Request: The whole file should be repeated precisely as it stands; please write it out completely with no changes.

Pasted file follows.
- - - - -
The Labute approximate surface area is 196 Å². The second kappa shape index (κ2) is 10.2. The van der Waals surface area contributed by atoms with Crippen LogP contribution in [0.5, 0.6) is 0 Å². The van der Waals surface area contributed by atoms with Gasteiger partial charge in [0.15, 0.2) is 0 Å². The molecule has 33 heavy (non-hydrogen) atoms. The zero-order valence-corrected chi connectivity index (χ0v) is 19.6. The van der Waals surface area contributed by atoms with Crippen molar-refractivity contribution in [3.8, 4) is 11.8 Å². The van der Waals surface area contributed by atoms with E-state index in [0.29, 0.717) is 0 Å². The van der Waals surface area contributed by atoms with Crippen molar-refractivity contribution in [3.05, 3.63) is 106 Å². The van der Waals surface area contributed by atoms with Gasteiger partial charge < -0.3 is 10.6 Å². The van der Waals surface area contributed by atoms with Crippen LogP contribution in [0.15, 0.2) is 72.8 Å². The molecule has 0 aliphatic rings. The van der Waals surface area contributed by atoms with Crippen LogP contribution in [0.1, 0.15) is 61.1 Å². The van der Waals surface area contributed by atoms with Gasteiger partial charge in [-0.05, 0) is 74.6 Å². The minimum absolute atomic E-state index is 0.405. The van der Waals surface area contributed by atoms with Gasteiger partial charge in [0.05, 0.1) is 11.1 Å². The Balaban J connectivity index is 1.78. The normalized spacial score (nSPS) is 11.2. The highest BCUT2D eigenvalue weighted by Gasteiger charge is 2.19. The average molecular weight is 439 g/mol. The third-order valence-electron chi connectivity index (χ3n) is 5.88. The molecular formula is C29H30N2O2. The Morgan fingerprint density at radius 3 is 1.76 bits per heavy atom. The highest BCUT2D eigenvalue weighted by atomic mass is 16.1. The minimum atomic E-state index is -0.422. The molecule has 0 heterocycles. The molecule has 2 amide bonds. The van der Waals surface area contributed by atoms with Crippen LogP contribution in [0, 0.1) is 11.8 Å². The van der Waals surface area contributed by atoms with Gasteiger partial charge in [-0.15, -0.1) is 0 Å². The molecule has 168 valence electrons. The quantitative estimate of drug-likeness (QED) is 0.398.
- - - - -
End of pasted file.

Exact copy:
The Labute approximate surface area is 196 Å². The second kappa shape index (κ2) is 10.2. The van der Waals surface area contributed by atoms with Crippen LogP contribution in [0.5, 0.6) is 0 Å². The van der Waals surface area contributed by atoms with Gasteiger partial charge in [0.15, 0.2) is 0 Å². The molecule has 33 heavy (non-hydrogen) atoms. The zero-order valence-corrected chi connectivity index (χ0v) is 19.6. The van der Waals surface area contributed by atoms with Crippen molar-refractivity contribution in [3.8, 4) is 11.8 Å². The van der Waals surface area contributed by atoms with E-state index in [0.29, 0.717) is 0 Å². The van der Waals surface area contributed by atoms with Crippen molar-refractivity contribution in [3.05, 3.63) is 106 Å². The van der Waals surface area contributed by atoms with Gasteiger partial charge < -0.3 is 10.6 Å². The van der Waals surface area contributed by atoms with Crippen LogP contribution in [0.15, 0.2) is 72.8 Å². The molecule has 0 aliphatic rings. The van der Waals surface area contributed by atoms with Crippen LogP contribution in [0.1, 0.15) is 61.1 Å². The van der Waals surface area contributed by atoms with Gasteiger partial charge in [-0.05, 0) is 74.6 Å². The minimum absolute atomic E-state index is 0.405. The van der Waals surface area contributed by atoms with Gasteiger partial charge in [0.05, 0.1) is 11.1 Å². The Balaban J connectivity index is 1.78. The normalized spacial score (nSPS) is 11.2. The highest BCUT2D eigenvalue weighted by Gasteiger charge is 2.19. The average molecular weight is 439 g/mol. The third-order valence-electron chi connectivity index (χ3n) is 5.88. The molecular formula is C29H30N2O2. The Morgan fingerprint density at radius 3 is 1.76 bits per heavy atom. The highest BCUT2D eigenvalue weighted by atomic mass is 16.1. The minimum atomic E-state index is -0.422. The molecule has 0 heterocycles. The molecule has 2 amide bonds. The van der Waals surface area contributed by atoms with Crippen LogP contribution in [0, 0.1) is 11.8 Å². The van der Waals surface area contributed by atoms with Gasteiger partial charge in [-0.15, -0.1) is 0 Å². The molecule has 168 valence electrons. The quantitative estimate of drug-likeness (QED) is 0.398.